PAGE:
Historian: Armenians resettled to regions that never belonged to them

Armenians were resettled to the regions that never belonged to them, Head of the Department of Azerbaijani History of the Baku State University, Associate Professor Mehman Abdullayev told Trend Feb. 12.

Abdullayev was expressing his point of view over the publications of some Russian media outlets, financed by Armenians, that Yerevan is allegedly a historical Armenian land, according to Trend.

"Obviously, in 1832, 45,207 people or 70 percent out of 65,280 Armenians registered in Irevan province accounted for Armenians who were resettled from the Qajar state and the Ottoman Empire,” he said. “The demographic result of the mass resettlement of Armenians to Irevan province was very difficult for our people. According to the statistics of 1832, the number of Armenian families living in Irevan sharply increased from 12,694 to 20,927.”

“According to the statistics of the same year, 49,875 people or 43.3 percent of a population of 115,115 people were Azerbaijani Turks,” he said. “Thus, the Azerbaijani Turks, who were the indigenous people of the region, lost their dominant ethnic position in their homeland and turned into an ethnic minority."

Abdullayev said that the Irevan and Nakhchivan khanates were occupied by Russia in 1827 and turned into the "Armenian province" with the support of the tsarist regime in 1828.

“During the occupation of 359 Azerbaijani villages (310 in the Irevan province), their population was massacred and expelled from their houses,” he said.

“The mass placement of about 130,000 Armenians, resettled from the Qajar state and the Ottoman Empire, in this region led to great demographic changes,” Abdullayev said. “The rural population of Irevan and Nakhchivan changed even more.”

"Historian I. I. Chopin, who conducted a comprehensive analysis of the region, knowing exactly that the Armenians are not indigenous people, said it would be correct to call them "residents living before" (that is, before the signing of the Treaty of Turkmenchay),” he said. “But while creating some tables, for some reason he changed his mind and tried to present them as "local" population. In 1832, while conducting a census, the number of “local” Armenian families, that is, those "living before" [the signing of the Treaty of Turkmenchay], reached 4,428 (13,058 men, 12,093 women, in total 25,151)."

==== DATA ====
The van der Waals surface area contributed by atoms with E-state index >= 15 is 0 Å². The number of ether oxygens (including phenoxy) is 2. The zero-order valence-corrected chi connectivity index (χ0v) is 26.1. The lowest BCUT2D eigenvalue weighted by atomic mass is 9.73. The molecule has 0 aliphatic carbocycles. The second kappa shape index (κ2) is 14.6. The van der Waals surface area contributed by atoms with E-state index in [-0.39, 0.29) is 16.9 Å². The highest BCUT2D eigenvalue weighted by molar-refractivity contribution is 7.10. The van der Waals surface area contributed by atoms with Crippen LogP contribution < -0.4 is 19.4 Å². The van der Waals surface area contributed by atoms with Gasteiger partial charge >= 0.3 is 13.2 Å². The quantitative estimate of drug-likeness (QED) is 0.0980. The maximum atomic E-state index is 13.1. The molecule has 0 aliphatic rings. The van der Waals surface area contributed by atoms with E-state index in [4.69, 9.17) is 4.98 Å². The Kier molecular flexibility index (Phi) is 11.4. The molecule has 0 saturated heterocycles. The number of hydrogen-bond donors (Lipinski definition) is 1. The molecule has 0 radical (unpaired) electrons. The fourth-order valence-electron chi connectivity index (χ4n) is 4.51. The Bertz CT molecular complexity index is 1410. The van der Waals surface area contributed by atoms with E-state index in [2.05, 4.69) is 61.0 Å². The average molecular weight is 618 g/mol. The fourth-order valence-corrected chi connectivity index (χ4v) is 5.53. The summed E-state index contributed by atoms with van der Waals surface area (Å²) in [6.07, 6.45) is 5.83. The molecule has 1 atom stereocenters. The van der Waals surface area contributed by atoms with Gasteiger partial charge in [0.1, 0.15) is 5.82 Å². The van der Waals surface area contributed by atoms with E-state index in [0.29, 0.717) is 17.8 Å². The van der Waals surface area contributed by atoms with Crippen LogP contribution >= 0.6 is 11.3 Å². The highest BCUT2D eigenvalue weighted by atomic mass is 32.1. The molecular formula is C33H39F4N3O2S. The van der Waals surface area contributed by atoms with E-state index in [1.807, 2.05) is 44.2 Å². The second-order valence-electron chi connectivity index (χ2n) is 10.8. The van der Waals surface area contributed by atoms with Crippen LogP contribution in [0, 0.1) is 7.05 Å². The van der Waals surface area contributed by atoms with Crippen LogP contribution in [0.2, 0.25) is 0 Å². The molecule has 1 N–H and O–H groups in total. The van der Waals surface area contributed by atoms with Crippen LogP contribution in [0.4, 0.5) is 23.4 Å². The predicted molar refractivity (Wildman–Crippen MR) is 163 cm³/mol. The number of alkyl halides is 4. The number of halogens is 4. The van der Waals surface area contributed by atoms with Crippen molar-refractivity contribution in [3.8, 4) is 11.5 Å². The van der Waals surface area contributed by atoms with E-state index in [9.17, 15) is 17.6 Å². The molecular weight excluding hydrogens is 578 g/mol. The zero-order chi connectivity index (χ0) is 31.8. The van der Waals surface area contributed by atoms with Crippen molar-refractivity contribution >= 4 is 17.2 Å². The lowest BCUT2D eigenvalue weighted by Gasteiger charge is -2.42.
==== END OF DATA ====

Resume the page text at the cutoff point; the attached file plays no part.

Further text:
“Before the mass resettlement, the overwhelming majority of the population in the Irevan, Nakhchivan and Ordubad regions - 78.4 percent accounted for Azerbaijani Turks,” the historian said. “But as a result of the resettlement policy pursued by Russia for four years, the demographic situation of the region greatly changed.”

"After a short period of time, a demographic explosion took place in the region: 31,201 families or 164,450 people (86,786 men, 77,664 women) lived in the "Armenian province" in 1832,” he said.

“As a result, 51.53 percent of the population accounted for Azerbaijani Turks, while the percentage of the Armenian population increased by more than 2.2 times, increasing from 21.6 percent to 48.47 percent," the historian said.

Abdullayev said that despite the mass resettlement of Armenians, very few representatives of the highest class of Armenians were living in the Irevan region in 1832.


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